It’s summer. It’s hot. And once again, we are hearing from the usual suspects that we must change our entire way of living. Repent, they say. Carbon dioxide emissions are killing Mother Earth. Give up hydrocarbons and embrace renewable energy.
Doing so, we’re assured, will result in a gentler climate and myriad other benefits, including scads of “green” jobs. Sounds easy, no?
Alas, no matter how much they may wish it to be so, the proponents of alternatives — and better yet, “clean” energy — cannot overcome the problem of scale. A simple bit of math shows that even with the rapid expansion that solar and wind-energy capacity have had in the past few years, those two sources cannot even meet incremental global demand for electricity, much less make a dent in the world’s insatiable thirst for coal, oil, and natural gas. Indeed, had any of the myriad advocates for renewable energy bothered to use a simple calculator, they would see that their favored sources simply cannot provide the vast scale of energy needed by the world’s 7 billion inhabitants, at a price that can be afforded.
Consider this: between 1985 and 2011, global electricity generation increased by about 450 terawatt-hours per year. That’s the equivalent of adding about one Brazil (which used 485 terawatt-hours of electricity in 2010) to the electricity sector every year. And the International Energy Agency expects global electricity use to continue growing by about one Brazil per year through 2035.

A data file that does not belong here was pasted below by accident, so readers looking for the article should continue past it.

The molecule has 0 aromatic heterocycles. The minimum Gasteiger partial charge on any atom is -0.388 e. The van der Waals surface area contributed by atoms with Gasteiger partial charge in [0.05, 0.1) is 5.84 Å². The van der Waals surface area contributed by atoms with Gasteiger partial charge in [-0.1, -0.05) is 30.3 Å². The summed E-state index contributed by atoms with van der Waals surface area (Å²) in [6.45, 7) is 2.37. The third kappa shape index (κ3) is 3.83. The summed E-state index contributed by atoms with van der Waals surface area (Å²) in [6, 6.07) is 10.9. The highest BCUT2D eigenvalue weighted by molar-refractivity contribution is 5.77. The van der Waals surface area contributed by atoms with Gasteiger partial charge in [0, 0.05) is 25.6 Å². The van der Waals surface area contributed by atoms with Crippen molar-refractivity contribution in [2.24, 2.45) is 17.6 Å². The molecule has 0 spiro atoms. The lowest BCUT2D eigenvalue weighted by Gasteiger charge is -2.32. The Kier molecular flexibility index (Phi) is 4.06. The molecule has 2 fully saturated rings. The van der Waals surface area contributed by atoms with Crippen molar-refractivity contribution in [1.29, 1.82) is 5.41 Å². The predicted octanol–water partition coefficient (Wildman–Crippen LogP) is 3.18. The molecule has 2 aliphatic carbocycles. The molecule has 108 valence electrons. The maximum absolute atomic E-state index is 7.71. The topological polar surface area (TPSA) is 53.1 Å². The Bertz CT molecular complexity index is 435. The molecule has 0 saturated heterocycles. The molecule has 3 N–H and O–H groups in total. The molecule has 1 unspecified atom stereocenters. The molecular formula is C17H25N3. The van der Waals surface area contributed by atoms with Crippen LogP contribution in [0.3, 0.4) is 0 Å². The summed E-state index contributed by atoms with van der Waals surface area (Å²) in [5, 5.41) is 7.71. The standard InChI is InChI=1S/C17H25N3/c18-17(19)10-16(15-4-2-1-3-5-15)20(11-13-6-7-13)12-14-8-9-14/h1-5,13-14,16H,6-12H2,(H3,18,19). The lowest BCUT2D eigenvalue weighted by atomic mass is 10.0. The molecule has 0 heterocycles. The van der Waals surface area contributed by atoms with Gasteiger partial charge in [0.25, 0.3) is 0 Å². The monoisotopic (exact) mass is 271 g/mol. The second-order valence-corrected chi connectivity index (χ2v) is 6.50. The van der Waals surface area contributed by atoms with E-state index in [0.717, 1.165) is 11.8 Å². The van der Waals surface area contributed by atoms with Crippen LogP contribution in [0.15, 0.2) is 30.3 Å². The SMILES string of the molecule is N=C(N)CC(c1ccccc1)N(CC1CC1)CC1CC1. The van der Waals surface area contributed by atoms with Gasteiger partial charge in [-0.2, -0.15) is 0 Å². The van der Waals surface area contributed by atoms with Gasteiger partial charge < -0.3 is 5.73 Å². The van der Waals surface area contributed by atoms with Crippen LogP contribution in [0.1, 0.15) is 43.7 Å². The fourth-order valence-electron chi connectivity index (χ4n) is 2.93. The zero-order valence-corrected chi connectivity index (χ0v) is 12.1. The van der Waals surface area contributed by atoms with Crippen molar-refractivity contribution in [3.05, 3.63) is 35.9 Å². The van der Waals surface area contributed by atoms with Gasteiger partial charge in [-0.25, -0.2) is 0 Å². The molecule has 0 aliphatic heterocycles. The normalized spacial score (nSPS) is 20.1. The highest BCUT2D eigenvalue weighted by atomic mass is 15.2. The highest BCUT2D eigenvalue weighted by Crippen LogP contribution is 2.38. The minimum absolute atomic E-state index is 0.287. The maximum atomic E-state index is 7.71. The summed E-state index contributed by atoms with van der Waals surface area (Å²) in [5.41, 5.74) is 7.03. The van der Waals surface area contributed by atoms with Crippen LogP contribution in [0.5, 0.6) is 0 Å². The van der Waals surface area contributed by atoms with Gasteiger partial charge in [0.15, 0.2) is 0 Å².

How much solar would be needed to produce 450 terawatt-hours per year? Well, Germany has more installed solar-energy capacity that any other country, with some 25,000 megawatts of installed photovoltaic panels. In 2011, those panels produced 18 terawatt-hours of electricity. Thus, just to keep pace with the growth in global electricity demand, the world would have to install about 25 times as much photovoltaic capacity as Germany’s total installed base, and it would have to do so every year.
Let me repeat that: just to meet the world’s increasing demand for electricity — while not displacing any existing electricity-production facilities — the world would have to install about 25 times as much photovoltaic capacity as what now exists in Germany. And it would have to achieve that daunting task every year.
The scale problem is equally obvious when it comes to wind. In fact, wind-energy’s scale problems are even more thorny because wind energy requires so much land.